Bringing a dog home for the first time may seem easy, but there's a lot to consider. This graphic from the Santa Fe Animal Shelter is a quick primer to what you need to know and consider before your first furry companion comes home with you.
Use a Dog Whistle or Sonic Training Device
Dog whistles emit sound in the ultrasonic range, meaning us lame-eared humans can't hear them. But dogs can, and the sound drives them nuts. That's why they're useful for training. If you've talked to your neighbours, and their dog still won't keep quiet, you can use a dog whistle to train them yourself from the comfort of your own home. It works like this:
- Get a dog whistle. You can find a relatively inexpensive one online.
- Keep the whistle somewhere you can easily get to at all times.
- Whenever the dog starts barking, blow the whistle.
At first, this might make them bark even more right out the gate, but your persistence will pay off. The dog will hate it — don't worry, it doesn't hurt them any — and eventually it will realise that every time it barks it has to hear the sound, so it will stop. There are even some dog whistle apps out there, but they may not be loud enough to use on your neighbour's dog. An actual dog whistle will definitely be loud enough, and it's something you could use through shared walls if you live in an apartment building.
If you don't think you can keep up with the training, you might want to consider a sonic training device like the Dogtek Sonic Birdhouse or Petsafe Outdoor Bark Deterrent. You hang these up in a tree facing the neighbour's yard, and every time the dog barks, it automatically emits an ultrasonic sound much like a dog whistle.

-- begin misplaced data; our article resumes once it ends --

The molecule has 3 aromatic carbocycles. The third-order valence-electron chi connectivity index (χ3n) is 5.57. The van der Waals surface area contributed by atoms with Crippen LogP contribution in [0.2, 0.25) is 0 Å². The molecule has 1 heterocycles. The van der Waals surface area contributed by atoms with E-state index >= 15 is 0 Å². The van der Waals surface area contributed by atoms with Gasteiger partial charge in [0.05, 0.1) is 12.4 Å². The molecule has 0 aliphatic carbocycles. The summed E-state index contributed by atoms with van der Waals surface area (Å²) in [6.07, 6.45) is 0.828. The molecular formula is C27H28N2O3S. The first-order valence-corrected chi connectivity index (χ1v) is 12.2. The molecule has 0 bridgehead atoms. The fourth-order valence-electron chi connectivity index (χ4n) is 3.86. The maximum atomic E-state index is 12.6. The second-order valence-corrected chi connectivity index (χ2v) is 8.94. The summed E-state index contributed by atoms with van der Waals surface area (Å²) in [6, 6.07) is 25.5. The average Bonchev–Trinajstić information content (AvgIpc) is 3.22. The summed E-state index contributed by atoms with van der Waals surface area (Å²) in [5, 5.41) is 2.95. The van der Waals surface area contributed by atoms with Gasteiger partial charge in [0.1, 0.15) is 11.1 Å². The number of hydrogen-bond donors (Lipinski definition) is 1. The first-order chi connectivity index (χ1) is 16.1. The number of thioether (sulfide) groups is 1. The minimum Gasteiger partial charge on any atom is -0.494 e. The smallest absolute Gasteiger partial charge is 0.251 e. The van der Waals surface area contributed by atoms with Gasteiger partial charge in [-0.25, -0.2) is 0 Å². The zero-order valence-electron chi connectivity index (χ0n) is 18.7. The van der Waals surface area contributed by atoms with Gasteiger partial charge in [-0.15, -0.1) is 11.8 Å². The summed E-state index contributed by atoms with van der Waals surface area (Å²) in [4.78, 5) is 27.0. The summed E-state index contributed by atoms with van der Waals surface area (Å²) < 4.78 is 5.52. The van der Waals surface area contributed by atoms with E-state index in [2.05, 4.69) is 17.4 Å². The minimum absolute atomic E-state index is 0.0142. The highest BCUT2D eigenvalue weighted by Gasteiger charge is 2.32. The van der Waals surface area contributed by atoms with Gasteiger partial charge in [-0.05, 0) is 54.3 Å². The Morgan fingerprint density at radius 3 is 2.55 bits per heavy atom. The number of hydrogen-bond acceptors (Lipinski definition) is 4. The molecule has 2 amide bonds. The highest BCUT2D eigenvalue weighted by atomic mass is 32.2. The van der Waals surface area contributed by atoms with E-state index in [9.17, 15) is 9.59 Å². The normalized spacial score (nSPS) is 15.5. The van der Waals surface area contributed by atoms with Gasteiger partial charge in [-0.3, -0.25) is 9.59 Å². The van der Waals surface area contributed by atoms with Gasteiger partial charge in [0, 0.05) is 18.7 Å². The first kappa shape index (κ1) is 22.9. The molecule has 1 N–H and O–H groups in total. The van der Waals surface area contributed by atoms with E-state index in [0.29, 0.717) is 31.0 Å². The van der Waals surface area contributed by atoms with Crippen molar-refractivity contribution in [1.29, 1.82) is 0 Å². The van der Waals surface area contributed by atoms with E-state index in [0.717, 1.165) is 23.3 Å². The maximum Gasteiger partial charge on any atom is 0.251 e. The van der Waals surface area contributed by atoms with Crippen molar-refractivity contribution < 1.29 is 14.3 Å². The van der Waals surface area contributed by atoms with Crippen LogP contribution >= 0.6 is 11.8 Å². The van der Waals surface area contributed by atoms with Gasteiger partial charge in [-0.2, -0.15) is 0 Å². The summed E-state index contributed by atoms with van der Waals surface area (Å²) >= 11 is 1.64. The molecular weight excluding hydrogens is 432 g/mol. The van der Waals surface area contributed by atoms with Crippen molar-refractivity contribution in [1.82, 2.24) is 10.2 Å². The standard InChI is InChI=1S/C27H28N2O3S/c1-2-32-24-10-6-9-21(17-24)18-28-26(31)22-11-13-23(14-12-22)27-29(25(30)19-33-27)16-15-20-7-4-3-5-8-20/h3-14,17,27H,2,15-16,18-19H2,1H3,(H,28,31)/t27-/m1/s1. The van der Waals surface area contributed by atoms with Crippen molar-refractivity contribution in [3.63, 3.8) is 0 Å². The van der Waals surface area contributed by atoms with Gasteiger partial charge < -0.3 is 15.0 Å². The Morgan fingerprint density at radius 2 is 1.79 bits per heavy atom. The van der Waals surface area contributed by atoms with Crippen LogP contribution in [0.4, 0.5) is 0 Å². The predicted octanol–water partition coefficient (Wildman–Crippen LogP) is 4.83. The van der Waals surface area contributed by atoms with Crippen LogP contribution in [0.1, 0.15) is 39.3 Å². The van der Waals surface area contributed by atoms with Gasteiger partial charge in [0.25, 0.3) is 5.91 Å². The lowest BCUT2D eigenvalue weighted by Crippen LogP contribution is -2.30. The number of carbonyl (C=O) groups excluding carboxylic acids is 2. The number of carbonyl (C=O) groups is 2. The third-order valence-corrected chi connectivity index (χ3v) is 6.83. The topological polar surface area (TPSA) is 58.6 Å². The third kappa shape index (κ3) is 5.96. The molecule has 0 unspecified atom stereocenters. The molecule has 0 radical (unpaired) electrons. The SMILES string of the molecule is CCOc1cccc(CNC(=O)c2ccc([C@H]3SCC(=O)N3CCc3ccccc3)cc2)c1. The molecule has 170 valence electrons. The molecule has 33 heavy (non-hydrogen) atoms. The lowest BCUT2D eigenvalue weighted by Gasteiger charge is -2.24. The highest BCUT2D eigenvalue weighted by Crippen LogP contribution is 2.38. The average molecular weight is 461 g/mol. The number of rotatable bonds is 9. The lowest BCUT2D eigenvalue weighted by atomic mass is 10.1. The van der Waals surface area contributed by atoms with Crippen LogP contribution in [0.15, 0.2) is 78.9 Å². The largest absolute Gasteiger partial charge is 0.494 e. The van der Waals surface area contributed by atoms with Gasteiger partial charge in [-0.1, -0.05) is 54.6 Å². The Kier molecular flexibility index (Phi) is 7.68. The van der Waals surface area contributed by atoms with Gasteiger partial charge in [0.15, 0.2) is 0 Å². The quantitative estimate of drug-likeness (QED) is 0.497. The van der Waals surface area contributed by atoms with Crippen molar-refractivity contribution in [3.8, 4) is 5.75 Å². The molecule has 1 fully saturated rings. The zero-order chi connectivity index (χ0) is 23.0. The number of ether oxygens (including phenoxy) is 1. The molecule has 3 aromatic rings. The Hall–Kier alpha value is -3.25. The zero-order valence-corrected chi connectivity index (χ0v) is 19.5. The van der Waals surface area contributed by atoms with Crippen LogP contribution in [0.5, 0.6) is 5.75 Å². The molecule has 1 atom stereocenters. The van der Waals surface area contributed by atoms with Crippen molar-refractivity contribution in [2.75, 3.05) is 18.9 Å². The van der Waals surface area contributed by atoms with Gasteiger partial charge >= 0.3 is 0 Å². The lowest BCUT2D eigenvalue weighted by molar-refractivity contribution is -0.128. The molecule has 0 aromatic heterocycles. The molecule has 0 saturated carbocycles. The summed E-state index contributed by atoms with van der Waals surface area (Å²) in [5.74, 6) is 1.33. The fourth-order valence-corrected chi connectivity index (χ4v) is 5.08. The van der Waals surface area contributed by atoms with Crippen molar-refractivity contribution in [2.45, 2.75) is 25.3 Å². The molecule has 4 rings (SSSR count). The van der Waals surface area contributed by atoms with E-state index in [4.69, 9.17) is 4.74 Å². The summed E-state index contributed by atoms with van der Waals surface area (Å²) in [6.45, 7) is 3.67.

File a Formal Noise Complaint
When all else fails, there is still the nuclear option: Filing a formal complaint with your landlord, homeowner's association, local council or even a Community Justice Centre. Noisy pets often violate the terms and provisions of apartment leases and homeowner association agreements, especially if the barking is happening at night past a certain hour. And your local council may be able to issue a nuisance order to people whose dogs are disturbing the peace.
Be sure to check your local laws. For example, the Protection of The Environment Operations Act 1997 (NSW) defines "offensive noise" as meaning noise:
(a) that, by reason of its level, nature, character or quality, or the time at which it is made, or any other circumstances:
(i) is harmful to (or is likely to be harmful to) a person who is outside the premises from which it is emitted, or
(ii) interferes unreasonably with (or is likely to interfere unreasonably with) the comfort or repose of a person who is outside the premises from which it is emitted, or
(b) that is of a level, nature, character or quality prescribed by the regulations or that is made at a time, or in other circumstances, prescribed by the regulations.
Your area likely has similar laws in place. If you file a complaint with your local council, they may investigate and the owner of the dog may receive a nuisance order. If it continues, and there's proof of the noise, they will have to pay a fine. If that's not enough to get your neighbour's arse in gear, you might just have to move.